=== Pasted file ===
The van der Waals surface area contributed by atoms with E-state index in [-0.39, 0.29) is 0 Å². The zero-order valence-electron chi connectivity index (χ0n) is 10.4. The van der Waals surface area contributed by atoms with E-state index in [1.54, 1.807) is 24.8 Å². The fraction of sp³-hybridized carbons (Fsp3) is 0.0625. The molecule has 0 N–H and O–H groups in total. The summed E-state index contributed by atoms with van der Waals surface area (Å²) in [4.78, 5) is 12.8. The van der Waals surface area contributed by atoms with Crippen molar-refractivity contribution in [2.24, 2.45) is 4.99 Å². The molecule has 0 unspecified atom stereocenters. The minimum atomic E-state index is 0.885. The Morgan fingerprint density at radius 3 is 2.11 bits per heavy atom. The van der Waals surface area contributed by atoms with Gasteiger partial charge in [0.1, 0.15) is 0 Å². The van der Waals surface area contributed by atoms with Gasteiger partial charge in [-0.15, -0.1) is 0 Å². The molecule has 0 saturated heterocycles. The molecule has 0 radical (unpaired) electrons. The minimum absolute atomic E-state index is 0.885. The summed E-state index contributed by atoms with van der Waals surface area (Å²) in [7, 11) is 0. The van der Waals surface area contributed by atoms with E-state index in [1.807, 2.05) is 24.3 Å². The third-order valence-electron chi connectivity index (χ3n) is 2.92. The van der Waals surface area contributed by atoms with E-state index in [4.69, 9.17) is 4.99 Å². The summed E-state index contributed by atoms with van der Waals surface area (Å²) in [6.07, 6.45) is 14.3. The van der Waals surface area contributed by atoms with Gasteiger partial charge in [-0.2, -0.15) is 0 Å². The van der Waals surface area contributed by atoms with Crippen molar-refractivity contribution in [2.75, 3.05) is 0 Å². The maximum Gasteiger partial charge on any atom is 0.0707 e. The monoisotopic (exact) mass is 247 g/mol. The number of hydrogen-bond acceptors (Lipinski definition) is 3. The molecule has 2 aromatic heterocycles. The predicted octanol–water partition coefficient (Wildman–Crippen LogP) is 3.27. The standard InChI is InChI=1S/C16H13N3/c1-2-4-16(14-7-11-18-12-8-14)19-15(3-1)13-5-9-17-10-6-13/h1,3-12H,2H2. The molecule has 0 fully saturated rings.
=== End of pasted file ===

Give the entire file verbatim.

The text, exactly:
The van der Waals surface area contributed by atoms with E-state index in [-0.39, 0.29) is 0 Å². The zero-order valence-electron chi connectivity index (χ0n) is 10.4. The van der Waals surface area contributed by atoms with E-state index in [1.54, 1.807) is 24.8 Å². The fraction of sp³-hybridized carbons (Fsp3) is 0.0625. The molecule has 0 N–H and O–H groups in total. The summed E-state index contributed by atoms with van der Waals surface area (Å²) in [4.78, 5) is 12.8. The van der Waals surface area contributed by atoms with Crippen molar-refractivity contribution in [2.24, 2.45) is 4.99 Å². The molecule has 0 unspecified atom stereocenters. The minimum atomic E-state index is 0.885. The Morgan fingerprint density at radius 3 is 2.11 bits per heavy atom. The van der Waals surface area contributed by atoms with Gasteiger partial charge in [0.1, 0.15) is 0 Å². The van der Waals surface area contributed by atoms with Gasteiger partial charge in [-0.15, -0.1) is 0 Å². The molecule has 0 saturated heterocycles. The molecule has 0 radical (unpaired) electrons. The minimum absolute atomic E-state index is 0.885. The summed E-state index contributed by atoms with van der Waals surface area (Å²) in [7, 11) is 0. The van der Waals surface area contributed by atoms with E-state index in [1.807, 2.05) is 24.3 Å². The third-order valence-electron chi connectivity index (χ3n) is 2.92. The van der Waals surface area contributed by atoms with E-state index in [4.69, 9.17) is 4.99 Å². The summed E-state index contributed by atoms with van der Waals surface area (Å²) in [6.07, 6.45) is 14.3. The van der Waals surface area contributed by atoms with Gasteiger partial charge in [-0.2, -0.15) is 0 Å². The van der Waals surface area contributed by atoms with Crippen molar-refractivity contribution in [2.75, 3.05) is 0 Å². The maximum Gasteiger partial charge on any atom is 0.0707 e. The monoisotopic (exact) mass is 247 g/mol. The number of hydrogen-bond acceptors (Lipinski definition) is 3. The molecule has 2 aromatic heterocycles. The predicted octanol–water partition coefficient (Wildman–Crippen LogP) is 3.27. The standard InChI is InChI=1S/C16H13N3/c1-2-4-16(14-7-11-18-12-8-14)19-15(3-1)13-5-9-17-10-6-13/h1,3-12H,2H2. The molecule has 0 fully saturated rings.